Business ignores the legislature at its peril
Democrats hail the 2013 legislative session as one of the most ambitious and productive sessions in state history. Republicans describe it as partisan overreach with Democrats forcing an extreme set of bills through the legislative process. In the end, Gov. John Hickenlooper did not veto a single piece of legislation last session.
Both sides can agree that the session was tense and the bills that were passed will have a significant impact on the state. From guns and marijuana to civil unions and election reform, the Democrats, which controlled both chambers, did not shy away from pursuing a controversial agenda that grabbed national headlines.
The most recent development from the 2013 legislative session was the recall of two Democratic state senators who supported gun control measures. While it is difficult to project what impact the recalls will actually have on the state legislative process, it is safe to say that the 2013 legislative session was not business as usual.
Conventional wisdom might argue that Democrats, who will still retain control of both chambers and the governor’s office, will moderate their agenda in an election year. The business community should not assume, however, that 2014 will be a “do-nothing” session.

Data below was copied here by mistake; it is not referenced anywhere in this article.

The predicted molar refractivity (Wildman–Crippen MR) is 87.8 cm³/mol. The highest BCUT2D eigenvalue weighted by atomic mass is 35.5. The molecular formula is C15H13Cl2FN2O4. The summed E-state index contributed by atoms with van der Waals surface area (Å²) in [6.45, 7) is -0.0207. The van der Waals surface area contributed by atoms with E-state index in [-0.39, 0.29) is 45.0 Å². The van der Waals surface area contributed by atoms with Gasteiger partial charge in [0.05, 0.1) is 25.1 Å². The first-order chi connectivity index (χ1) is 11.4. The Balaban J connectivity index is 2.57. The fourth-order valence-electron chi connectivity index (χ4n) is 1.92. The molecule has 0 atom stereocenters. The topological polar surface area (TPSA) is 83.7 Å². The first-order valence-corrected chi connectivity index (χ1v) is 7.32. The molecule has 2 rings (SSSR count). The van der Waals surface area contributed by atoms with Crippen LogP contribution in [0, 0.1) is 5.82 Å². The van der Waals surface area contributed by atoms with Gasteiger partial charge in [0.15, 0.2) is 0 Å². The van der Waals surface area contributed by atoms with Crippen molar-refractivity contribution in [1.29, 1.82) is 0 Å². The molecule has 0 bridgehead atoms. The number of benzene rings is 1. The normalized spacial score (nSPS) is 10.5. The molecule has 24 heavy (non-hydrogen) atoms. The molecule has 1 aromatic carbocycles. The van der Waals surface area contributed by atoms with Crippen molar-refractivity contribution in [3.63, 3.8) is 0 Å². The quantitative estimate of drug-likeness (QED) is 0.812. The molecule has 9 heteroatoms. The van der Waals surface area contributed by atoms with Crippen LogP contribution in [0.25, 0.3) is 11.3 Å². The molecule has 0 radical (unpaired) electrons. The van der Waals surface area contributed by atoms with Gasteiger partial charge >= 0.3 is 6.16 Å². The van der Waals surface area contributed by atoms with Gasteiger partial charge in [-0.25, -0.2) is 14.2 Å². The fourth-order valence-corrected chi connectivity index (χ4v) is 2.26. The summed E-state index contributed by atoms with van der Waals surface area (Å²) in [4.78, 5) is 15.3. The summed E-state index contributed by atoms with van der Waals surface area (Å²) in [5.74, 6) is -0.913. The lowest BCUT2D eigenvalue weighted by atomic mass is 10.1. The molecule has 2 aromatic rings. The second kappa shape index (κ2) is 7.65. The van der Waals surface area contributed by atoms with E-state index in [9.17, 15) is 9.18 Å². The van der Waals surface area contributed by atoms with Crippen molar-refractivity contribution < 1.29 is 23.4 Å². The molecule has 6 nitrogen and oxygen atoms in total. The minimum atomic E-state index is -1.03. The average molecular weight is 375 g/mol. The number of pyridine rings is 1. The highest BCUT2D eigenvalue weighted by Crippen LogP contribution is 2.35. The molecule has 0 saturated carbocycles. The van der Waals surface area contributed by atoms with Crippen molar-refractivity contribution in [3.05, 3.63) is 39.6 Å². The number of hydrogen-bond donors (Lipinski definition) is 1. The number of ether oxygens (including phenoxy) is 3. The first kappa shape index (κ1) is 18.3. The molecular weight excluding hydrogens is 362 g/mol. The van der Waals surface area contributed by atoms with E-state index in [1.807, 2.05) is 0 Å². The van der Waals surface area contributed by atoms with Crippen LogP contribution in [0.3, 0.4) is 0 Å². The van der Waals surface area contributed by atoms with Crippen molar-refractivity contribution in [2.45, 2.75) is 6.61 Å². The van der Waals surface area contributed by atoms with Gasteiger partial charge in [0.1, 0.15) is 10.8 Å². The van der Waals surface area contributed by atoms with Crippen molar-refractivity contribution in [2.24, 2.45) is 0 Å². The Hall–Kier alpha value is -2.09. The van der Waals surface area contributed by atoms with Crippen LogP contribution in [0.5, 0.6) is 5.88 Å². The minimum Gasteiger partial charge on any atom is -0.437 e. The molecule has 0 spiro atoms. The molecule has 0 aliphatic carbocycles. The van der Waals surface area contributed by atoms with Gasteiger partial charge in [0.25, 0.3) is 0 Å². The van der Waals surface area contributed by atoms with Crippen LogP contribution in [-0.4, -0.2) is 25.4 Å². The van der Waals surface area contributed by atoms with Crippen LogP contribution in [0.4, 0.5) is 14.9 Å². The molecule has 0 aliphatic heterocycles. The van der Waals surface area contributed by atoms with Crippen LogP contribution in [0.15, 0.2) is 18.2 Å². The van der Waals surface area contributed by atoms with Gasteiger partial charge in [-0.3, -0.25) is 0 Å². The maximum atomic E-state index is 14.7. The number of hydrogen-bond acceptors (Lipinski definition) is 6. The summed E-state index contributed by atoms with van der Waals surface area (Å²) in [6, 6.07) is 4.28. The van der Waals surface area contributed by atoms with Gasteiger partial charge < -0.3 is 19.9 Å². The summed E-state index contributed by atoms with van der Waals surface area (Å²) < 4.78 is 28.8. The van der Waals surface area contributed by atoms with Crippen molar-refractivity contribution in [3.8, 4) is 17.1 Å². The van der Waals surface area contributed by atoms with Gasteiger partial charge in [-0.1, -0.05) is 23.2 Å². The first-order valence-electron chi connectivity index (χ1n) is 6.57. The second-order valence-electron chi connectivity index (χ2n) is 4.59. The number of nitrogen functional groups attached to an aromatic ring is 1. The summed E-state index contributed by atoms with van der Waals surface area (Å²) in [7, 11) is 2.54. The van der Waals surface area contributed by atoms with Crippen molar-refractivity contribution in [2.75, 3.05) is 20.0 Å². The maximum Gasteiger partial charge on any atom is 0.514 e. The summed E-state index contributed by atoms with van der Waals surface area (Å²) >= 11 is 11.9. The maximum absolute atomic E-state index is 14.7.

With an election looming in 2014, Democrats recognize their window of controlling all three levers of state government could be closed after this session. There were many bills tabled last year that would have further impacted Colorado businesses. These bills will likely be reintroduced next session, including legislation on labor and employment policies, oil and gas regulations, environmental regulations, sales and use tax revisions and civil liability.
Colorado businesses should also anticipate new legislation that would impact businesses in the state. These include a focus on substantial changes to the workers’ compensation system that would drive up costs for employers, increased regulations for several industries and tort reform. With three months before the next legislative session, discussions have already begun forming these ideas into bills.
Based on recent legislation passed in Colorado, and the agenda forming around the next legislative session that begins Jan. 8, Colorado companies need to closely monitor the state’s legislative process until the anti-business climate passes. Colorado businesses should monitor not only bills impacting their specific industry but bills that directly impact all Colorado employers.